When InnerCity Struggle began organizing in 1994, residents identified a myriad of urgent concerns affecting their lives: gang violence, under-resourced schools, poor economic prospects, a lack of access to adequate health care and education.

“As we began our journey to fight for a stronger eastside, many residents identified public education as the most pressing issue,” said Brenes, who has a master’s in education from Harvard and studied ethnic studies at UC Berkeley. “After many years on the frontlines of public education reform, significant victories under our belt, our residents knew that if we wanted to transform our neighborhoods, we needed to become a multi-issue organization.”

A priority of InnerCity Struggle has been to support policies that open up greater opportunities for college access, which makes kids better prepared.

“We refuse to accept what has been allowed, which is a cultural failure,” Brenes said. “We’re proud of the youth. Not only do we help train them, but we also provide academic support. Sometimes they don’t have access to individualized counseling. We provide that service to our youth leaders.”

For nearly a decade, 100% of the students with InnerCity Struggle graduate from high school. More than 80% go on to a four-year university.

“We provide that critical support for them to reach their goals,” Brenes said.

When the pandemic hit last March, Brenes said they, too, had to pivot but were ever determined in their quest for the kids to succeed.

“Our commitment to our mission is undeterred, it’s unchanged,” Brenes said. “The way we go about engaging the young people and families is unchanged. There were pivots to ensure the safety of our youth, community members, resident members, staff and volunteers.”

Brenes said it was important for InnerCity Struggle to distribute digital tools to the people they work with — so they could remain engaged.

“When schools closed, it immediately felt how deep and stark the digital divide is in our community,” she said. “We’ve heard that in other communities as well. This has been unlike any other year,”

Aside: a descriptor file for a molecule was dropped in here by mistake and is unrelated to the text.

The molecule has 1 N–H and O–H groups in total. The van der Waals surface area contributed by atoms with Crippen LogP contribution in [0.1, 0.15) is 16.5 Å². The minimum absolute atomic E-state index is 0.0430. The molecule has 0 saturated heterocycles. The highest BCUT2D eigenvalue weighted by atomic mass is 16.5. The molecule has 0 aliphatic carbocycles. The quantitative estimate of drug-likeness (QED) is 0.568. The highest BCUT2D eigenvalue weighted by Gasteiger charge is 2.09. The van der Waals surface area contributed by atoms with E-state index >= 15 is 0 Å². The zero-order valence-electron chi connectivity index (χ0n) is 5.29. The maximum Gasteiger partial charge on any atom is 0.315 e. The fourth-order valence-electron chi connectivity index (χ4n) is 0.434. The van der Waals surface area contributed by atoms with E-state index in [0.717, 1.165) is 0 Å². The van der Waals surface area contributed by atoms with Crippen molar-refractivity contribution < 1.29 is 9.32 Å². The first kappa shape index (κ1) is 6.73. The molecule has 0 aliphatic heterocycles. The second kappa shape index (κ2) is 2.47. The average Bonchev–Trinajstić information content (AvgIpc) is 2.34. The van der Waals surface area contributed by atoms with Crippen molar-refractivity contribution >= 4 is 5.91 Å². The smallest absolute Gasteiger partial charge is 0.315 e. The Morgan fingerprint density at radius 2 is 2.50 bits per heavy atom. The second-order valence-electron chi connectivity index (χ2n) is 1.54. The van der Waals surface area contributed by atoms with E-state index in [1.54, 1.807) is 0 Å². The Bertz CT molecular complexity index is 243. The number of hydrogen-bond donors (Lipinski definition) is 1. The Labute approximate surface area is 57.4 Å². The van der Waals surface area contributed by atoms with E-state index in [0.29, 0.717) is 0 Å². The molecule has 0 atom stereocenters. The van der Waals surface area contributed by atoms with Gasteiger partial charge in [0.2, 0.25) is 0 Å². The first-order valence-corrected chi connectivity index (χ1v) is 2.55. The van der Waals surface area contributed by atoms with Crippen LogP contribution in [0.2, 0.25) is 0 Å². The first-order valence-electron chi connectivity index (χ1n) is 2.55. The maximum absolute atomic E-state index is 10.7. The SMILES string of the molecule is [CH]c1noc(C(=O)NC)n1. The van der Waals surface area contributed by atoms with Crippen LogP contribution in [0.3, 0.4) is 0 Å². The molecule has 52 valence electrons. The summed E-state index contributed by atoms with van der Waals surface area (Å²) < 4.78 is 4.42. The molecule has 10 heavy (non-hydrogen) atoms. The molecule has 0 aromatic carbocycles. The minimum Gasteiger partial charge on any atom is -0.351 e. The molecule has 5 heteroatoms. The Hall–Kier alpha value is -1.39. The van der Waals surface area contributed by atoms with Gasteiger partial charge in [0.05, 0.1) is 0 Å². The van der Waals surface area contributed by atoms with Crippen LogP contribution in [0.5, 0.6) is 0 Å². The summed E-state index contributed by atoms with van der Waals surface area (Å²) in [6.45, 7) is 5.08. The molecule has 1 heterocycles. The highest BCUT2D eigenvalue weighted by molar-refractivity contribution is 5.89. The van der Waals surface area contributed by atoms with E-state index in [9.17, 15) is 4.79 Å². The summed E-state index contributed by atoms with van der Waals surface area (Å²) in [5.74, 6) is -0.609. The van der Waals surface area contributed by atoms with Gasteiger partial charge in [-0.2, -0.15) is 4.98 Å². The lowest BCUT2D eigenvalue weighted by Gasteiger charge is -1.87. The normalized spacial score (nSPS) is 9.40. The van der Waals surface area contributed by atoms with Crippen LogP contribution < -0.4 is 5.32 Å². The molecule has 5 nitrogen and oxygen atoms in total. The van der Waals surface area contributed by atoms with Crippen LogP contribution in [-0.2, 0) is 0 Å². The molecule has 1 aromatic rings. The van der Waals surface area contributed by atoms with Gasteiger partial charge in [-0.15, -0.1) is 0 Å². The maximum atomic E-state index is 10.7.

When COVID-19 hit, InnerCity Struggle distributed $150,000 in cash assistance to 300 families. They also connected them to other public resources. They also help undocumented families who don’t qualify for government assistance resources. The organization helps them navigate unemployment, eviction protections, and more.

Brenes admits there are preconceived notions about the people in East L.A.

“At the moment people are not getting or understanding enough the level of pain and suffering because of the pandemic,” Brenes said. “Everyone is being impacted, but not in the same way. The pandemic is not being lived the same way by everyone.

“We are hopeful with the shift at the federal level,” she added. “We need equity. I see young people stepping up in ways that leave me in awe. Some are adding jobs, or being the teacher to younger students.”

For Brenes, there have been some striking misconceptions about communities of color.

“For communities of color, it’s been thought poverty is our fault, incarceration is our fault, and so is addiction,” Brenes said. “I think there is more conversation happening through Black Lives Matter, the outcomes whether mass incarceration, drop out, unemployment, or poor health.

“All of this is rooted in systemic racism,” she added. “We have to lift up our truths. Despite the systemic violence in our communities — we have survived and shown love to ourselves, children, and communities.

“It’s time to set the stage for something better in this country. This moment gives me hope. We demonstrated that change is possible. It’s not easy, but it’s possible. We are hopeful. There is a better tomorrow. That is what has kept us going.”

“Making a Difference” is a weekly feature profiling organizations that are serving their communities. To propose a “Making a Difference” profile, send an email to

Darlene Donloe is a freelance reporter for Wave Newspapers who covers South Los Angeles. She can be reached at